Last week, the U.S. Food and Drug Administration (FDA) approved Breyanzi® for earlier use to treat many types of non-Hodgkin lymphoma. It was a historic moment, as Breyanzi became just the second cancer cell and gene therapy approved for use after only one other type of treatment has failed.
Breyanzi (brand name for lisocabtagene maraleucel) is a CD19-focused CAR T-cell therapy. This means Breyanzi is an engineered T-cell therapy that looks for cells with the CD19 protein. This protein is common on most forms of non-Hodgkin lymphoma cells. CAR stands for “chimeric antigen receptor,” which is a laboratory-created protein receptor added to T cells to re-train them to look for these cancer-related proteins.
Breyanzi originally was approved for certain types of non-Hodgkin lymphoma after patients tried two other treatments. Now, many patients don’t have to wait as long to receive CAR T cells that have led to remarkable survival times in blood cancer patients.
Why did the FDA make Breyanzi available to patients sooner? What does this mean for patients? And how does the FDA’s approval compare to the one they granted Yescarta® a few months ago?
Specifics of Breyanzi’s new FDA approval
Yescarta (axicabtagene ciloleucel) was the first CAR T-cell therapy approved as a second-line option for many non-Hodgkin lymphoma patients. This approval came in April of 2022.
However, Breyanzi’s approval may help a larger number of patients.
The FDA approved Breyanzi for certain types of non-Hodgkin lymphoma if chemotherapy does not work. The wording in the approval states Breyanzi is now available to patients with cancers resistant to first-line chemotherapy or cancers that relapse within 12 months after trying chemotherapy.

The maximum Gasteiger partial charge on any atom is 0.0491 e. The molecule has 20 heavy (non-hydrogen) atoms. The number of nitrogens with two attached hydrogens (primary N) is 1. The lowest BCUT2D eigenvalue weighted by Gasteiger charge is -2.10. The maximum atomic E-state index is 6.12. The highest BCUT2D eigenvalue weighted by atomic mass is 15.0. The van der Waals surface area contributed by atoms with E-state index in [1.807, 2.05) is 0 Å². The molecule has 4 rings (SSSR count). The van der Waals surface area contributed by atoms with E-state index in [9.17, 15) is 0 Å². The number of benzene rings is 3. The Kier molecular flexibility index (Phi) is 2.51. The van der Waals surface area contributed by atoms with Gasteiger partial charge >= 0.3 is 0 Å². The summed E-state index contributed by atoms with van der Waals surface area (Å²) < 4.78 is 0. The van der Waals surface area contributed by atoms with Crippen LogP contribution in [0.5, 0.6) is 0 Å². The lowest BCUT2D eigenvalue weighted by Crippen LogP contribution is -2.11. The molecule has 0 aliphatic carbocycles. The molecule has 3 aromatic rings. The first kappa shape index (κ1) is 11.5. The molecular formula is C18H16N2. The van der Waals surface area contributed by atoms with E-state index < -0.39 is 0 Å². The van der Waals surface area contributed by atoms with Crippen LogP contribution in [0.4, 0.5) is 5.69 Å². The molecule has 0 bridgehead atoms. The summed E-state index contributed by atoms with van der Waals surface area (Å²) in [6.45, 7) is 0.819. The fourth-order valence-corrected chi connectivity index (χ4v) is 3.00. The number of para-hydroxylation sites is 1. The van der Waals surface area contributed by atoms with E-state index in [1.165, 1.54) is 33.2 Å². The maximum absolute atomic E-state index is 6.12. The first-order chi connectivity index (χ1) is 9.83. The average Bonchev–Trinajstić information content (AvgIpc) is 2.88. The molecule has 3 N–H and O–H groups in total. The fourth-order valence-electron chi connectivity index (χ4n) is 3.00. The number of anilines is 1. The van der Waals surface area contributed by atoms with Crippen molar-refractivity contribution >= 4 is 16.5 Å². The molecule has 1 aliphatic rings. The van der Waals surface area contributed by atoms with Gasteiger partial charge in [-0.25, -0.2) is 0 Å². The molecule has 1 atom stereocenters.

Breyanzi is also approved for patients “not eligible for a stem-cell transplant due to comorbidities or age.” If a patient relapses outside of the first 12 months after chemotherapy, they’d usually either receive a stem-cell transplant or try chemotherapy again.
Now, if a patient relapses more than a year after receiving immunotherapy and can’t have a stem-cell transplant, they can move to the CAR T-cell therapy Breyanzi. They don’t need to try chemotherapy again.
Approximately 80,000 people in the United States are diagnosed each year with non-Hodgkin lymphoma. According to the press release from Bristol Myers Squibb, the manufacturer of Breyanzi, close to 40% of patients with non-Hodgkin lymphoma do not benefit from chemotherapy. A significant portion of those patients are not eligible for a stem-cell transplant.
Therefore, tens of thousands of people who did not respond to chemotherapy initially could only try a stronger regimen of chemotherapy again. Many of those patients now have a new option in Breyanzi.
Examining survival of Breyanzi for non-Hodgkin lymphoma
This latest FDA approval is based on results of a phase 3 clinical trial using Breyanzi for non-Hodgkin lymphoma. The study showed the benefit of using this CAR T-cell therapy earlier.
In the study, Breyanzi had a median event-free survival (no growth of tumors) of 10 months. Standard of care (chemotherapy followed by a stem-cell transplant) had an event-free survival of 2.3 months.
Breyanzi also led to a complete response (no signs of cancer on scans) in 66% of patients. Standard of care only worked this effectively for 39% of patients.